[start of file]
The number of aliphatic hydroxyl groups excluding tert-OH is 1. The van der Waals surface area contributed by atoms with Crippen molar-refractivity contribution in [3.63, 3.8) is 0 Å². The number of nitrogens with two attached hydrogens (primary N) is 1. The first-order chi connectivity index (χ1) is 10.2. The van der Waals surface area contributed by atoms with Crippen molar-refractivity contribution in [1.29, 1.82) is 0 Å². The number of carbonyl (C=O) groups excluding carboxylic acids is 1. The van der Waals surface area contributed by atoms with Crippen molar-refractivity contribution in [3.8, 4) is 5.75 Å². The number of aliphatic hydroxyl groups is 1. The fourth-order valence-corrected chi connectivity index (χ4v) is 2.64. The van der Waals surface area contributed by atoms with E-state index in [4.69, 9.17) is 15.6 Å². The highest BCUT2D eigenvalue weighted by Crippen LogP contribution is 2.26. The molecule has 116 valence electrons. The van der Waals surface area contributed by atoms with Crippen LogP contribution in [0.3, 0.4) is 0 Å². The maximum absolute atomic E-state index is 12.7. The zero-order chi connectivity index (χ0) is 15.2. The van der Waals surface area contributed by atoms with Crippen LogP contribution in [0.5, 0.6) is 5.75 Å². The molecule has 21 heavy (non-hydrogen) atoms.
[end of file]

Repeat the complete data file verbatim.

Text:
The number of aliphatic hydroxyl groups excluding tert-OH is 1. The van der Waals surface area contributed by atoms with Crippen molar-refractivity contribution in [3.63, 3.8) is 0 Å². The number of nitrogens with two attached hydrogens (primary N) is 1. The first-order chi connectivity index (χ1) is 10.2. The van der Waals surface area contributed by atoms with Crippen molar-refractivity contribution in [1.29, 1.82) is 0 Å². The number of carbonyl (C=O) groups excluding carboxylic acids is 1. The van der Waals surface area contributed by atoms with Crippen molar-refractivity contribution in [3.8, 4) is 5.75 Å². The number of aliphatic hydroxyl groups is 1. The fourth-order valence-corrected chi connectivity index (χ4v) is 2.64. The van der Waals surface area contributed by atoms with E-state index in [4.69, 9.17) is 15.6 Å². The highest BCUT2D eigenvalue weighted by Crippen LogP contribution is 2.26. The molecule has 116 valence electrons. The van der Waals surface area contributed by atoms with Crippen LogP contribution in [0.3, 0.4) is 0 Å². The maximum absolute atomic E-state index is 12.7. The zero-order chi connectivity index (χ0) is 15.2. The van der Waals surface area contributed by atoms with Crippen LogP contribution in [0.5, 0.6) is 5.75 Å². The molecule has 21 heavy (non-hydrogen) atoms.